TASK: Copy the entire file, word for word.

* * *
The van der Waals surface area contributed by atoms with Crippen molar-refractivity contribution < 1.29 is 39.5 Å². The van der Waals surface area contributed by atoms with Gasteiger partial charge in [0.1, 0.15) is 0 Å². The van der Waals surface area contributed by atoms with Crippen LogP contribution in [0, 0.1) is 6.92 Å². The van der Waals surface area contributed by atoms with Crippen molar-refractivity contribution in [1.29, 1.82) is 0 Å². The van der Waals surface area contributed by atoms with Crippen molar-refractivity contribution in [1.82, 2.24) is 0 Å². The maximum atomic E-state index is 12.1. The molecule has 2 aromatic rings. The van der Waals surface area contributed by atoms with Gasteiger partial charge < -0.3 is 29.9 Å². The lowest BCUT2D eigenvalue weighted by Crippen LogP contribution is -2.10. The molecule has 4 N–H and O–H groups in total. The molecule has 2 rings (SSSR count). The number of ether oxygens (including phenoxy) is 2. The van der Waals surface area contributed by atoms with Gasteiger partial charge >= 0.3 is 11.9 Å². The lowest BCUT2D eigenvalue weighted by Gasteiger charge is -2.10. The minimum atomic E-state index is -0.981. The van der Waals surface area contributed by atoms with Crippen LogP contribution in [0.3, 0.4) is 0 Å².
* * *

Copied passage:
The van der Waals surface area contributed by atoms with Crippen molar-refractivity contribution < 1.29 is 39.5 Å². The van der Waals surface area contributed by atoms with Gasteiger partial charge in [0.1, 0.15) is 0 Å². The van der Waals surface area contributed by atoms with Crippen LogP contribution in [0, 0.1) is 6.92 Å². The van der Waals surface area contributed by atoms with Crippen molar-refractivity contribution in [1.29, 1.82) is 0 Å². The van der Waals surface area contributed by atoms with Crippen molar-refractivity contribution in [1.82, 2.24) is 0 Å². The maximum atomic E-state index is 12.1. The molecule has 2 aromatic rings. The van der Waals surface area contributed by atoms with Gasteiger partial charge < -0.3 is 29.9 Å². The lowest BCUT2D eigenvalue weighted by Crippen LogP contribution is -2.10. The molecule has 4 N–H and O–H groups in total. The molecule has 2 rings (SSSR count). The number of ether oxygens (including phenoxy) is 2. The van der Waals surface area contributed by atoms with Gasteiger partial charge >= 0.3 is 11.9 Å². The lowest BCUT2D eigenvalue weighted by Gasteiger charge is -2.10. The minimum atomic E-state index is -0.981. The van der Waals surface area contributed by atoms with Crippen LogP contribution in [0.3, 0.4) is 0 Å².